Interestingly, many of these suggestions parallel the suggestions Kieran Egan makes for engaging students with IE. Through the cognitive tools of the literate eye, affective mental imagery, oral stories, extremes of limits and reality, and overall, finding the emotional significance of a topic through story, students can connect to topics emotionally, promoting engagement and learning success.

My action research project focused on the following question:

“Integrating the cognitive tools: What are the effects?”

By integrating the cognitive tools of the Romantic understanding to support literacy, (Kieran Egan recommends using the tools supporting Romantic Understanding in his book, Teaching Literacy), I collected data based on students’ engagement level reporting and my own observations.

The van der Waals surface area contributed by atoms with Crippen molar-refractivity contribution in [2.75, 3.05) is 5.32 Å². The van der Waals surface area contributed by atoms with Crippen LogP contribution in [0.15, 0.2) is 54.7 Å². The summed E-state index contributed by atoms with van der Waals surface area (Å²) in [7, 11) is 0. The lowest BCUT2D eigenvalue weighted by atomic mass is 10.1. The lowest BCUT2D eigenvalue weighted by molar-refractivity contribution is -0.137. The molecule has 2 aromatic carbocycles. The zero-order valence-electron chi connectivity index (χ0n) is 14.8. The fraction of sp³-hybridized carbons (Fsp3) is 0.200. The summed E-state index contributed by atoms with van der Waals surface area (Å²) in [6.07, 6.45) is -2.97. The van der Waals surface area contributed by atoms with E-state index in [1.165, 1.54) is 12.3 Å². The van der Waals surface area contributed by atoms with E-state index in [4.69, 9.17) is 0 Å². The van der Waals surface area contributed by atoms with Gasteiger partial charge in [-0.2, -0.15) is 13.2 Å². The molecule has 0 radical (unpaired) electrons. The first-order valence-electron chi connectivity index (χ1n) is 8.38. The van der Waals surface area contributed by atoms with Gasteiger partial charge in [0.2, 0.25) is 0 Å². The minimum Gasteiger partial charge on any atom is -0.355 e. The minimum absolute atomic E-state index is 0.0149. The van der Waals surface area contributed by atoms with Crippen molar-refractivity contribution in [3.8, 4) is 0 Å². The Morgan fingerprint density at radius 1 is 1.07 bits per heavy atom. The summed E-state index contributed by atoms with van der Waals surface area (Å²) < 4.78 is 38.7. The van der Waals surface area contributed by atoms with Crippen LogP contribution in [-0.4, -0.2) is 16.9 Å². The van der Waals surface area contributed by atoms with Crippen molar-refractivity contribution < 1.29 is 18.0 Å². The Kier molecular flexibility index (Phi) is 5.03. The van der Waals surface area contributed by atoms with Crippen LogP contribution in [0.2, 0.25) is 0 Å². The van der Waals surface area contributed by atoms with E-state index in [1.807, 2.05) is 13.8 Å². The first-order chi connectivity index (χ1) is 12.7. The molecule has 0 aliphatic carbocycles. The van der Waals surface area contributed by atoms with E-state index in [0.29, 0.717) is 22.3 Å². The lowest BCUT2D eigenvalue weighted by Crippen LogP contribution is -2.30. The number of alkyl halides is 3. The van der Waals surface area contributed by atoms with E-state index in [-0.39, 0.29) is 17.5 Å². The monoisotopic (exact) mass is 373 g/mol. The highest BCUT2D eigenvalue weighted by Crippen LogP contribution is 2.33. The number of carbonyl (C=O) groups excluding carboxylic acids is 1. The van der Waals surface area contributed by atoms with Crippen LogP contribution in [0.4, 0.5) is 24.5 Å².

With an engagement level rating of 3 out of 5 or higher for each of the lessons and activities that students participated in, it indicated to me that students were mostly engaged in their tasks. At times, students were noisy but they were on topic with their discussions – excited, even. This was especially true when they were collaborating with their peers, which was something they enjoyed. At other times, students were distracted or distracting others, when the task was not challenging enough. Students also reported on which cognitive tools they enjoyed using the most and the least.

I learned some important lessons:

  1. Not all cognitive tools are engaging all of the time. Some students may find them engaging for a particular lesson activity or task, while others may not. It could be the way they are integrated or introduced, or too challenging or not challenging enough. For example, students enjoyed using graphic organizers in group activities, but not individually.